Sport and active recreation is a key medium for creating new relationships among disparate social groups.

People from Culturally and Linguistically Diverse (CALD) backgrounds and indigenous Australians can be vulnerable to social and structural disconnection. Research shows participation in sport and recreation provides increased opportunities for them to connect with the wider community.

Participation rates by people who have emigrated are relatively lower than people born in Australia. Opportunities exist for sporting and recreation associations and clubs to expand their services by encouraging people of diverse cultures to participate in these programs.

Definitions to consider include:

Culturally and Linguistically Diverse (CALD) groups

Culturally and Linguistically Diverse refers to the wide range of cultural groups and individuals that make up the Australian population. It includes groups and individuals who differ according to religion, race, language and ethnicity, except those whose ancestry is Anglo-Saxon, Anglo Celtic, Aboriginal or Torres Strait Islander.

New and emerging communities

A term used to describe ethnic communities that are small in number, have recently settled in Australia and often lack established family networks, support systems, community structures and resources, relative to more established communities.


Any person who has left their own country of nationality due to an established fear of being persecuted on the basis of ethnicity, religion, nationality, membership of a particular social group or political opinion; and is unable to, or is unwilling to return to it.

Migrant and immigrant

In Australia, the terms "migrant" and "immigrant" are used interchangeably and refer to a person who moves to another country with the intention of settling permanently.

Handy tips when working with CALD groups:

  • Make it interesting and fun!
  • Provide safe, friendly and accessible environments.
  • Mix physical and social activities in your program.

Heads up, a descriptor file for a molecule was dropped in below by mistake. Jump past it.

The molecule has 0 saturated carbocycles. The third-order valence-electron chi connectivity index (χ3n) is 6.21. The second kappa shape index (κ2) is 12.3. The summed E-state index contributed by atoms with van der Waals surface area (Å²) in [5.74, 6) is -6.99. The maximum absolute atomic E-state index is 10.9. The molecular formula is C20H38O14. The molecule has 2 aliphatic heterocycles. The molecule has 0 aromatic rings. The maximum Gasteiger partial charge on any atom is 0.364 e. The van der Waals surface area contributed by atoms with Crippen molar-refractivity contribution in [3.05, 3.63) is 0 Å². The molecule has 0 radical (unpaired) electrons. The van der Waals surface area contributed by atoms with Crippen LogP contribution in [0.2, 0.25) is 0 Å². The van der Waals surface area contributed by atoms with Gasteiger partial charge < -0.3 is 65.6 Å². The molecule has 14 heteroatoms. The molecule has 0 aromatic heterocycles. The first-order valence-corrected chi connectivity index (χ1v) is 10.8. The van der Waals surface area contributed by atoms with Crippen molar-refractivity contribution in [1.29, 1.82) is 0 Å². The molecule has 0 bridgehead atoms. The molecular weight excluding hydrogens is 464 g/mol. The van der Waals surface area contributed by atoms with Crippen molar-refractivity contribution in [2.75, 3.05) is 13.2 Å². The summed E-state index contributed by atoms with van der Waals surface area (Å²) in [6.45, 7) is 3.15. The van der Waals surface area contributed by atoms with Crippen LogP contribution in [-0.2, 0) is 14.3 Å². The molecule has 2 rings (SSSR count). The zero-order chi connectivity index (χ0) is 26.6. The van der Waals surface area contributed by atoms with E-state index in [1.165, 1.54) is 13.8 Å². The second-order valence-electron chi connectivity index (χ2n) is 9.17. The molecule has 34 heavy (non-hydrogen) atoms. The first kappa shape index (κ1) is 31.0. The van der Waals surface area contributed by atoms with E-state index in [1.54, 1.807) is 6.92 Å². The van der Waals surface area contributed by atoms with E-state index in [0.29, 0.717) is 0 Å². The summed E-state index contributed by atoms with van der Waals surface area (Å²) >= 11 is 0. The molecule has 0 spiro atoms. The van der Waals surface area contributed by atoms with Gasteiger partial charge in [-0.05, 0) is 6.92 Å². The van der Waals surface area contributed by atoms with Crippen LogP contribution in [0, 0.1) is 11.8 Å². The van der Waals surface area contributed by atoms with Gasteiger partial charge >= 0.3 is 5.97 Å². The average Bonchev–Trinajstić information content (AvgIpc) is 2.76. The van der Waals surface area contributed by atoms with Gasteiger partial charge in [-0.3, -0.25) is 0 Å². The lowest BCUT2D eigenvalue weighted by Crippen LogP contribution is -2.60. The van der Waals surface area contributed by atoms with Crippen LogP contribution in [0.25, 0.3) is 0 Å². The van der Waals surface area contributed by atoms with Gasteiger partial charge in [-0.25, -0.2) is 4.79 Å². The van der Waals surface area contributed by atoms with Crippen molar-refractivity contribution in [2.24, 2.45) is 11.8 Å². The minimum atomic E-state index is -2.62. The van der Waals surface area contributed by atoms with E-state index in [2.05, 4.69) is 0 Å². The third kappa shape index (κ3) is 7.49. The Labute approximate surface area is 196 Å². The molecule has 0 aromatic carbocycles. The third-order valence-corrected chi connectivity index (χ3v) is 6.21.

• Allow participants to help plan programs.
  • Include some female-only programs.
  • Build confidence by including some non-competitive activities or programs.
  • Use simple and clear language, or translate information into participants native language.
  • Incorporate diversity in your committee/board by encouraging people from a mix of backgrounds, ages and gender to become involved.
  • Provide inclusive training and support for volunteers and staff to ensure all members feel welcome.
  • Consider CALD participants needs when planning and delivering programs, particularly cultural elements.
  • Display posters/images on your website/social media pages that reflect the diversity of your program.
  • Display posters and images that promote respect, integrity and/or leadership.
  • Serve food and/or play music at social events that reflect participant’s cultural backgrounds, e.g. halal food.
  • Offer welcoming messages in different languages reflecting membership of the organisation.
  • Build good links with local community organisations that are connected with the groups you are aiming to work with e.g. youth organisations, multicultural agencies and disability service providers.
  • Keep up-to-date with changes in your local community, such as changes to local population and demographics, barriers to participation and what programs/initiatives exist in your area.

The following website can provide additional